The Byzantine Women's Stola

By Indunna

Lady in costume

The stola varied only slightly over the time of the Empire.
In the early years, ladies continued the classical Roman style of tunica, stola and pallia.
The stola was a long garment reaching to the ground and belted at the waist.
A purple stripe (institia) lined the edge of the garment.
The stola of Byzantium is a woman's garment, unchanged from the Roman time period. It consists of a large folded rectangle, woven with a neck slit and sewn closed from wrist to hem. The Stola is worn belted high under the bust.

In the 5th century, the stola was wide and had no separate sleeves.
A sleeved effect was gotten from the excess width of the stola being belted at the waist and bloused over the belt, just as in ancient Rome.

Decorations were placed on the hems, tablions were placed above the knee, and clavii were done over the shoulders. The ornament consisted of clavi, tapestry-woven into the garment.
Colours were varied and have been noted as being lavender, purple, pale green, light, medium and dark blue, pink, deep red, burgundy, gold, brown, black and white.
Trimming was also very lavish. The scheme would be similar to the tunica but goldwork and gems were known to be used in excessive quantity.


As an overgarment women in the early days of the republic wore the ricinium, a simple square cloak, covering the shoulders. But later the ricinium was replaced by the palla.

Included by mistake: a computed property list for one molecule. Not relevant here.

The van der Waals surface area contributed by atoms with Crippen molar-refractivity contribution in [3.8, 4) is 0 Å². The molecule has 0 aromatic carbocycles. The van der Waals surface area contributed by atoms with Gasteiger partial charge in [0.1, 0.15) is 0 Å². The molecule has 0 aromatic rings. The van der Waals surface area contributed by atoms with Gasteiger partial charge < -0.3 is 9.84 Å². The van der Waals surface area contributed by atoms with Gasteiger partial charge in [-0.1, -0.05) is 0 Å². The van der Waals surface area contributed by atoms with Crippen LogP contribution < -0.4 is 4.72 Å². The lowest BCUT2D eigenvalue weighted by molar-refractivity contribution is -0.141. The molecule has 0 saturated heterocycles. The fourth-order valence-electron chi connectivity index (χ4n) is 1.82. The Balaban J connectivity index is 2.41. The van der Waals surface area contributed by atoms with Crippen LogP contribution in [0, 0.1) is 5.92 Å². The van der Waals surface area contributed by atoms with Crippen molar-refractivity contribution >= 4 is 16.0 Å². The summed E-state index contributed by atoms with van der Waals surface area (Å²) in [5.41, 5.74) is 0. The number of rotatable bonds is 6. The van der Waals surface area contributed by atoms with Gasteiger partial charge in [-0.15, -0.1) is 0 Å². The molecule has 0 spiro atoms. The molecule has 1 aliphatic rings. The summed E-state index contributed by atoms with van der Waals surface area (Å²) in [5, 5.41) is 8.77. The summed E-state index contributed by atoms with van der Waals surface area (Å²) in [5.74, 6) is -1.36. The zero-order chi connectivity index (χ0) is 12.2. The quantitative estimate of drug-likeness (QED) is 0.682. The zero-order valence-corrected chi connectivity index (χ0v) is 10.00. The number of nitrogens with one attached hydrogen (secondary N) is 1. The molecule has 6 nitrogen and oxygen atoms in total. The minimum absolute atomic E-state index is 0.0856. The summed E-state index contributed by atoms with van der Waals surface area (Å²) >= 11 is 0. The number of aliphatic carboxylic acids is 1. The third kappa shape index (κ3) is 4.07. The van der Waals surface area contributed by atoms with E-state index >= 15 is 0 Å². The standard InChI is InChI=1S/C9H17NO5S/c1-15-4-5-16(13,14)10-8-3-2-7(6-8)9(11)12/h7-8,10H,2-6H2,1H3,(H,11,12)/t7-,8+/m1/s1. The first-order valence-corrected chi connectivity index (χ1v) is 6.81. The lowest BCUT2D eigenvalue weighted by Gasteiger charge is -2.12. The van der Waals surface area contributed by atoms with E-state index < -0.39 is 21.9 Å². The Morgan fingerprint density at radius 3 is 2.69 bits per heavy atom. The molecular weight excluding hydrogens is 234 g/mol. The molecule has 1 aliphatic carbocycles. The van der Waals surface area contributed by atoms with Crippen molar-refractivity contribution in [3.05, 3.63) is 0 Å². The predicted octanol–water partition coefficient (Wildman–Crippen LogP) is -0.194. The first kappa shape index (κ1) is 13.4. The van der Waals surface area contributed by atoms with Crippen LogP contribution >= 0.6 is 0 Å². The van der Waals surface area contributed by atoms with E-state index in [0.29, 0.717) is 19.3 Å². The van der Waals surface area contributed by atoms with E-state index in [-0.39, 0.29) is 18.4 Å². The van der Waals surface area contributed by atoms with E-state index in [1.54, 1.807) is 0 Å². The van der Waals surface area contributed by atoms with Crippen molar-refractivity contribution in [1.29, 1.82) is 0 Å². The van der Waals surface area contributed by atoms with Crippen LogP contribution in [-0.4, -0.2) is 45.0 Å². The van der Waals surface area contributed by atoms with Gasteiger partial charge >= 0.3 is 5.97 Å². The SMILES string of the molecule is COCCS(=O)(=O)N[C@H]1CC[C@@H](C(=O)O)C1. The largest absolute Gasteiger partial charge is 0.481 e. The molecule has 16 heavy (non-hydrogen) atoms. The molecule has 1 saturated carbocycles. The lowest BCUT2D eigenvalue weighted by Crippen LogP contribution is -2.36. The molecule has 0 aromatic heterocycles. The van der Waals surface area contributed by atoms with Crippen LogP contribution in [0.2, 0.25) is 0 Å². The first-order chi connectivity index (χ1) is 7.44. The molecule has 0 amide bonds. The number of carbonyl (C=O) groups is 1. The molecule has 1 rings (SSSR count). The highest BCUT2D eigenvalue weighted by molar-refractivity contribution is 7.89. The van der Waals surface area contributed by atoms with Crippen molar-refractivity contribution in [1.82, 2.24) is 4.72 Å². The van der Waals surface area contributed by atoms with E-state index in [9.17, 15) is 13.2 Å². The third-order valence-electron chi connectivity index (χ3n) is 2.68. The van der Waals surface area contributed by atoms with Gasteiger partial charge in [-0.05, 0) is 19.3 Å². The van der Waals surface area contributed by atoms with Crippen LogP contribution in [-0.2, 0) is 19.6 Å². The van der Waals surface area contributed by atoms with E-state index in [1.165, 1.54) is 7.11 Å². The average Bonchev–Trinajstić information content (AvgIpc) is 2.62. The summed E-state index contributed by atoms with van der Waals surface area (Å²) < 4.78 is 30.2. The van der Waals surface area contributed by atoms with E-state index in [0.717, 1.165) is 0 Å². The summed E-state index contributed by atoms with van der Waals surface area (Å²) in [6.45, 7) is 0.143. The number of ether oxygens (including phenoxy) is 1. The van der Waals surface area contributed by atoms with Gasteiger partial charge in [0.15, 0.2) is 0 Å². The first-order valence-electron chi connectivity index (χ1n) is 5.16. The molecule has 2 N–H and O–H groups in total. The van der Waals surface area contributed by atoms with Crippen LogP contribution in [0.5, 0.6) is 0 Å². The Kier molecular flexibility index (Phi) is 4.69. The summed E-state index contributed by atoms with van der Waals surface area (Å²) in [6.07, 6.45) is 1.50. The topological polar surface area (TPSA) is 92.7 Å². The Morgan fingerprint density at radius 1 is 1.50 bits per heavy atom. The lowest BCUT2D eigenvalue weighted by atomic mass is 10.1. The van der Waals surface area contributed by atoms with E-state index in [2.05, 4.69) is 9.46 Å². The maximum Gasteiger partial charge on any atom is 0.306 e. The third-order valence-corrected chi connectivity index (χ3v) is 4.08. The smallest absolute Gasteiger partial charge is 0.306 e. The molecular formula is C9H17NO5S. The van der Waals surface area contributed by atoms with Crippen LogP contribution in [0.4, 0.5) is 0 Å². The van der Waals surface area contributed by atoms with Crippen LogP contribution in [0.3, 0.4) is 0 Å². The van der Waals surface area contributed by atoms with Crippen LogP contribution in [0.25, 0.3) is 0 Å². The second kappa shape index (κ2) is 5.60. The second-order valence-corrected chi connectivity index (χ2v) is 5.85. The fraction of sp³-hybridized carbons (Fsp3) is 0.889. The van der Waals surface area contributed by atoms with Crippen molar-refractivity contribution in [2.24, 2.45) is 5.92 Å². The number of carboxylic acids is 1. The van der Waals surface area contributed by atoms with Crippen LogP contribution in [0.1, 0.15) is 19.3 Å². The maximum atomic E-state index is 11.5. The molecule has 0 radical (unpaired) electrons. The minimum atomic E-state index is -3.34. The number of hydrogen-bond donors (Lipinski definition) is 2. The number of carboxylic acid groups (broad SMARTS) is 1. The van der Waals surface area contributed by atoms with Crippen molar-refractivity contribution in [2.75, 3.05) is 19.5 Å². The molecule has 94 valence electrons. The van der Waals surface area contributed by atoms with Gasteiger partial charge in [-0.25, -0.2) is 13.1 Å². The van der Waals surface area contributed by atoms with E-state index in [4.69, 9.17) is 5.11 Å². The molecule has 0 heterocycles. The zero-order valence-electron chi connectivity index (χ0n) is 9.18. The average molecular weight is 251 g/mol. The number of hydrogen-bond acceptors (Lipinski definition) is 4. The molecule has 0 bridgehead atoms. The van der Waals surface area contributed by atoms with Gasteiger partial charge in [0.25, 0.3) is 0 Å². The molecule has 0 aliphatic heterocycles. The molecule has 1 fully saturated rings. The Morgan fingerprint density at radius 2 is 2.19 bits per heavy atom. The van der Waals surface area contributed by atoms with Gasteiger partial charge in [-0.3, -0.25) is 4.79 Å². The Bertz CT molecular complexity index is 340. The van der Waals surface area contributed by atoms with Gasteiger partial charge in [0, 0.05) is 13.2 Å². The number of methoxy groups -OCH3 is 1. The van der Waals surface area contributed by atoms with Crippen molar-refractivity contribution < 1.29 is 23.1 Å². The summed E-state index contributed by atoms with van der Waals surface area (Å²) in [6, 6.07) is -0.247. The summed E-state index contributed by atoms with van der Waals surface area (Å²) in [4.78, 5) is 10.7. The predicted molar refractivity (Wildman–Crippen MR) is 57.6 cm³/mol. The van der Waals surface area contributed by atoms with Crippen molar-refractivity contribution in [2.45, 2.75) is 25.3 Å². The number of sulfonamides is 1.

The Roundel

The Roundel was found on a Fragment of a woollen cloak woven with a large tapestry roundel in undyed and lavender-blue wool.
East Roman period, third-fourth century



Some Surviving Examples of Stolas

Child's sleeveless wool tunic woven with long tapestry bands in linen and multicoloured wool, with a pattern of foliage.
Byzantine period, sixth-seventh century.



Part of a linen tunic, woven with long tapestry bands in linen and brown wool, depicting followers of Dionysos.
Byzantine period, fifth-sixth century.




The Photo examples of Byzantine clothing where obtained from the following website:
The Basics of Byzantine Dress c. 1000 A.D
Website written and maintained by Dawn Vukson - Van Beek


Further information on Roman and Byzantine Clothing was obtained from the following websites:

Double lines
Image link to Gallery
Hodegon Gallery Page
Image link to monastery page
Hodegon Site Map
Image link to links page
Hodegon Home Page

This page was last updated on the 7 Nov 2008

Copyright © Stephen Francis Wyley & Jenny Baker 1999 - 2000

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